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Submit Response is a weblog by Jack Mottram, a journalist who lives in Glasgow, Scotland. There are 1308 posts in the archives. You can subscribe to a feed. This post was made on and belongs in the mac category. The previous post was , and the next post is .

Woof Woof

I’m posting this from my old iBook, which is now running Yellow Dog Linux.

Amazingly, installing it was a breeze - I was under the impression that Linux was a text-only hell where a careless bit of typing could make your computer turn into a frog, but it turns out everything is GUI’d up the wazoo nowadays. The Yellow Dog installer even recognised my Airport card, and configured it correctly, so I was on the internet as soon as I booted up. Nice.

Other things, though, have had me tearing my hair out. Since I’ve never used anything but a Mac, everything seems wildly counter-intuitive. For example, when I put a CD in the drive, I pretty much expect an icon to show up on my Desktop so I can start dragging files off it. This is not the Linux way, and it took the assistance of the geekiest man I know to get a CD working at all (cheers c0NZ!). For the record, you have to type mount -t iso9660 /dev/cdrom mnt/cdrom. Which is not exactly something you’d guess by yourself.

Once c0NZ gave me a couple of tips, though, everything started to fall into place a bit, and I’ve now sorted out accessing files from my new iBook over the WLAN, and am happily playing MP3s and audio CDs as I type. Funnily enough, it’s simple things like that that are hard on Linux (or at least this version of it) while complicated things like getting an Apache webserver running are a piece of cake.

Despite all the head-scratching, installing Yellow Dog looks like it will be worth the effort of getting used to Linux beyond the occasional bit of tinkering in the Terminal on OS X, simply because the computer is now lightening fast. When running OS 10.3.4, my old iBook (a Graphite SE with sod all RAM) wasn’t exactly speedy, but now it’s snappy as can be, only getting a wee bit sluggish when launching big applications like OpenOffice or the GIMP (the Linux equivalents of Word and Photoshop).

Apologies in advance for the inevitable slew of posts in the coming weeks about just how fabulous and exciting Linux is.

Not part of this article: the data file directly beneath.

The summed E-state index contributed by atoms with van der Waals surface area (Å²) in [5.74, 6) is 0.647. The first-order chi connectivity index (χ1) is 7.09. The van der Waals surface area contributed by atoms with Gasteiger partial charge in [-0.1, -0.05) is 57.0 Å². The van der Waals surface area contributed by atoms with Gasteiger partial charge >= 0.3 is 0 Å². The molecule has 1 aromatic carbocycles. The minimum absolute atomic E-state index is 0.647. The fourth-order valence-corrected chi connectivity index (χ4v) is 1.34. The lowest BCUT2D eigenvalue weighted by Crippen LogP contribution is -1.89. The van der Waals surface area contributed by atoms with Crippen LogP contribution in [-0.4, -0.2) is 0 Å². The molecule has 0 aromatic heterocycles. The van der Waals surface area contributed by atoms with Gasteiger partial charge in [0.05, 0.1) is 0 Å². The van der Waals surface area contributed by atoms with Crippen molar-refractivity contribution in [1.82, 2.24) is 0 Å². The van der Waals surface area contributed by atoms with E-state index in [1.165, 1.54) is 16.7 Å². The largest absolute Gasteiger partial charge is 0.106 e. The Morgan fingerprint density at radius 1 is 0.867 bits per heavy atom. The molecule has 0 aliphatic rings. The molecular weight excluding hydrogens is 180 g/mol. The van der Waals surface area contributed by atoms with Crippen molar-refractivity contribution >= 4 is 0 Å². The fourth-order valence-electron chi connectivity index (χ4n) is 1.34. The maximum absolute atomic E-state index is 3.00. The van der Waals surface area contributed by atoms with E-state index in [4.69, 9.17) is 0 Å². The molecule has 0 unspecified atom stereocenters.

Posted at 6pm on 30/07/04 by Jack Mottram to the mac category.
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  1. Hey cool - Yellow Dog is an excellent distro.
    Are you running KDE or Gnome? KDE is definitely cooler, although this subject does generate some controversy I’ve noticed. The CD thing and USB drives etc can best be done in KDE by creating a desktop shortcut and include the command to mount the device in the execute part of the properties of that link. Then you can right click to unmount.

    It is not all that different from that old bugging problem on macs when you had to drag a mounted device to the trash or else you would get a fuzzy icon that was basically a future headache.

    KDE also has the excellent Kate editor which is ideal and intuitive for PHP and web scripting which I am guessing you do too.

    Posted by Luke at 11am on 02.08.04

  2. I’m running KDE - mainly because it was the default option, and since I was rather confused by all the controversy over which one to use it seemed easier just to go with the one suggested by the installer…

    Funnily enough, I was just reading about making shortcuts last night, and I’ll be sure to have a look at Kate (one thing that’s annoying me is the way there’s so many different apps provided with the distro, I haven’t even come across that one yet!)

    Posted by Jack at 11am on 02.08.04

  3. I installed YDL on my iMac a while ago and was really glad I did. I learnt a hell of a lot about Linux and and Unix in general, which I was then able to apply when using OS X. There’s no reason I couldn’t have learnt as much using Apple X11/Fink etc, but running YDL forces you to get your hands dirty.

    I went for GNOME on my install so I’m not familiar with KDE. I think they’re pretty similar to be honest; they’re both Windows/OS X like environments. The truth is you’re spoilt for choice with window managers. I quite like Fluxbox (, a really minimal window manager which is highly configurable just by editing a text file (much like editing CSS). Let me know if you have any problems, especially with installing stuff using YUM or RPM. It can be a real nightmare, especially with resolving dependencies etc. Although in theory, YUM does all that for you (much like Fink). Sometimes it’s easier to install stuff the good old fashioned way.. ie. ./configure, make, make install

    Anyway, good luck with it.

    Posted by Matt at 5pm on 02.08.04

  4. I might just take you up on that offer of help, Matt - yum and rpm, and apt-get as well, are proving difficult (yum just times out, rpm always tells me I need things that are already installed, apt-get is, um, a bit wiggy). I’ve had no bother installing a lot of stuff in the old fashioned way, though, so maybe I’ll stick to that for the time being…

    The main problem seems to be finding things that will work with YDL - sometimes stuff meant for Red Hat just works, sometimes not, and there doesn’t seem to be much out there specially compiled for YDL. Which is a bit like being a Mac user in a PC world, I suppose…

    Posted by Jack at 2pm on 03.08.04

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